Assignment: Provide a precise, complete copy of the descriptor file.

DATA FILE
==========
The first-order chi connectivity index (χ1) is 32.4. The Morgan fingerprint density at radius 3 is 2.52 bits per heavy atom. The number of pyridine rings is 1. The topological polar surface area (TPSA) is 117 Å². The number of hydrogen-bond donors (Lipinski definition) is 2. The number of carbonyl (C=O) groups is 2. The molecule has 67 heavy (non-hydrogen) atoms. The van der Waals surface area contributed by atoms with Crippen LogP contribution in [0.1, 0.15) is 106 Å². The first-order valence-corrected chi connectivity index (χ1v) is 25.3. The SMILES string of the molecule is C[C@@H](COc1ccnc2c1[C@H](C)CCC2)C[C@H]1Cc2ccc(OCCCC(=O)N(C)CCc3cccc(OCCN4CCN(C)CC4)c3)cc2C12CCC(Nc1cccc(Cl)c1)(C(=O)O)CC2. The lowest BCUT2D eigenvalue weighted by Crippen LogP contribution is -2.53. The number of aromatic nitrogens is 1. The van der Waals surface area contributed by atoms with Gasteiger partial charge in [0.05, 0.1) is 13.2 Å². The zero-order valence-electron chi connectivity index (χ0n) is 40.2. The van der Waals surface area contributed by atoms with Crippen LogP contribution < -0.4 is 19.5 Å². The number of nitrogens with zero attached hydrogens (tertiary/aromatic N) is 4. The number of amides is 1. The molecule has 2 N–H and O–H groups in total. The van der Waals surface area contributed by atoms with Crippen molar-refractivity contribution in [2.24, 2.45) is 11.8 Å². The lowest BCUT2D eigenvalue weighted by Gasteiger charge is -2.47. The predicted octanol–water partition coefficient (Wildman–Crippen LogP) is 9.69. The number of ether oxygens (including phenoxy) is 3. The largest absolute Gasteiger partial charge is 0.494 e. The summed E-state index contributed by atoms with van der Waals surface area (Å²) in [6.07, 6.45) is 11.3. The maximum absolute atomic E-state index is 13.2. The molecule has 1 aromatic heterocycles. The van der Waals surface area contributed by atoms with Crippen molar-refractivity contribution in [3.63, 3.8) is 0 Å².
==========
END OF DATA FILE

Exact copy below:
The first-order chi connectivity index (χ1) is 32.4. The Morgan fingerprint density at radius 3 is 2.52 bits per heavy atom. The number of pyridine rings is 1. The topological polar surface area (TPSA) is 117 Å². The number of hydrogen-bond donors (Lipinski definition) is 2. The number of carbonyl (C=O) groups is 2. The molecule has 67 heavy (non-hydrogen) atoms. The van der Waals surface area contributed by atoms with Crippen LogP contribution in [0.1, 0.15) is 106 Å². The first-order valence-corrected chi connectivity index (χ1v) is 25.3. The SMILES string of the molecule is C[C@@H](COc1ccnc2c1[C@H](C)CCC2)C[C@H]1Cc2ccc(OCCCC(=O)N(C)CCc3cccc(OCCN4CCN(C)CC4)c3)cc2C12CCC(Nc1cccc(Cl)c1)(C(=O)O)CC2. The lowest BCUT2D eigenvalue weighted by Crippen LogP contribution is -2.53. The number of aromatic nitrogens is 1. The van der Waals surface area contributed by atoms with Gasteiger partial charge in [0.05, 0.1) is 13.2 Å². The zero-order valence-electron chi connectivity index (χ0n) is 40.2. The van der Waals surface area contributed by atoms with Crippen LogP contribution < -0.4 is 19.5 Å². The number of nitrogens with zero attached hydrogens (tertiary/aromatic N) is 4. The number of amides is 1. The molecule has 2 N–H and O–H groups in total. The van der Waals surface area contributed by atoms with Crippen molar-refractivity contribution in [2.24, 2.45) is 11.8 Å². The lowest BCUT2D eigenvalue weighted by Gasteiger charge is -2.47. The predicted octanol–water partition coefficient (Wildman–Crippen LogP) is 9.69. The number of ether oxygens (including phenoxy) is 3. The largest absolute Gasteiger partial charge is 0.494 e. The summed E-state index contributed by atoms with van der Waals surface area (Å²) in [6.07, 6.45) is 11.3. The maximum absolute atomic E-state index is 13.2. The molecule has 1 aromatic heterocycles. The van der Waals surface area contributed by atoms with Crippen molar-refractivity contribution in [3.63, 3.8) is 0 Å².